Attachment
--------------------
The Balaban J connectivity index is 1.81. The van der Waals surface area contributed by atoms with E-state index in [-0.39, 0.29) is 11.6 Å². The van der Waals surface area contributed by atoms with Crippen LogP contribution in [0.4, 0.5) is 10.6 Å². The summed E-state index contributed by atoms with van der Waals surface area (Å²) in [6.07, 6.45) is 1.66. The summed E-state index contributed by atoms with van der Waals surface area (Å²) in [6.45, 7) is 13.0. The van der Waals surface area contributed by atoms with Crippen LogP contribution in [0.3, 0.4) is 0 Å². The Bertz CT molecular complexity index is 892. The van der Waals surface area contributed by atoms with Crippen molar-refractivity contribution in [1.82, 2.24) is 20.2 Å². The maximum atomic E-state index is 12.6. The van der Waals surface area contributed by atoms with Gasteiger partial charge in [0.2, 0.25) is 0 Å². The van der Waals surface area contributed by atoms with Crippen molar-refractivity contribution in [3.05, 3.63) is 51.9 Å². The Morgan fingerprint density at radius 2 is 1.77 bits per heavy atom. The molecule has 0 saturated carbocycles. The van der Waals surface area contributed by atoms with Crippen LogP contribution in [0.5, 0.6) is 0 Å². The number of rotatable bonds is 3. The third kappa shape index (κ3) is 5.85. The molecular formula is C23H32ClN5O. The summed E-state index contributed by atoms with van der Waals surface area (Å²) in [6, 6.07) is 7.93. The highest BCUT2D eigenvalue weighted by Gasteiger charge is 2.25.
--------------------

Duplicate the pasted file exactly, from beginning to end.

The Balaban J connectivity index is 1.81. The van der Waals surface area contributed by atoms with E-state index in [-0.39, 0.29) is 11.6 Å². The van der Waals surface area contributed by atoms with Crippen LogP contribution in [0.4, 0.5) is 10.6 Å². The summed E-state index contributed by atoms with van der Waals surface area (Å²) in [6.07, 6.45) is 1.66. The summed E-state index contributed by atoms with van der Waals surface area (Å²) in [6.45, 7) is 13.0. The van der Waals surface area contributed by atoms with Crippen LogP contribution in [0.3, 0.4) is 0 Å². The Bertz CT molecular complexity index is 892. The van der Waals surface area contributed by atoms with Crippen molar-refractivity contribution in [1.82, 2.24) is 20.2 Å². The maximum atomic E-state index is 12.6. The van der Waals surface area contributed by atoms with Gasteiger partial charge in [0.2, 0.25) is 0 Å². The van der Waals surface area contributed by atoms with Crippen molar-refractivity contribution in [3.05, 3.63) is 51.9 Å². The Morgan fingerprint density at radius 2 is 1.77 bits per heavy atom. The molecule has 0 saturated carbocycles. The van der Waals surface area contributed by atoms with Crippen LogP contribution in [0.5, 0.6) is 0 Å². The number of rotatable bonds is 3. The third kappa shape index (κ3) is 5.85. The molecular formula is C23H32ClN5O. The summed E-state index contributed by atoms with van der Waals surface area (Å²) in [6, 6.07) is 7.93. The highest BCUT2D eigenvalue weighted by Gasteiger charge is 2.25.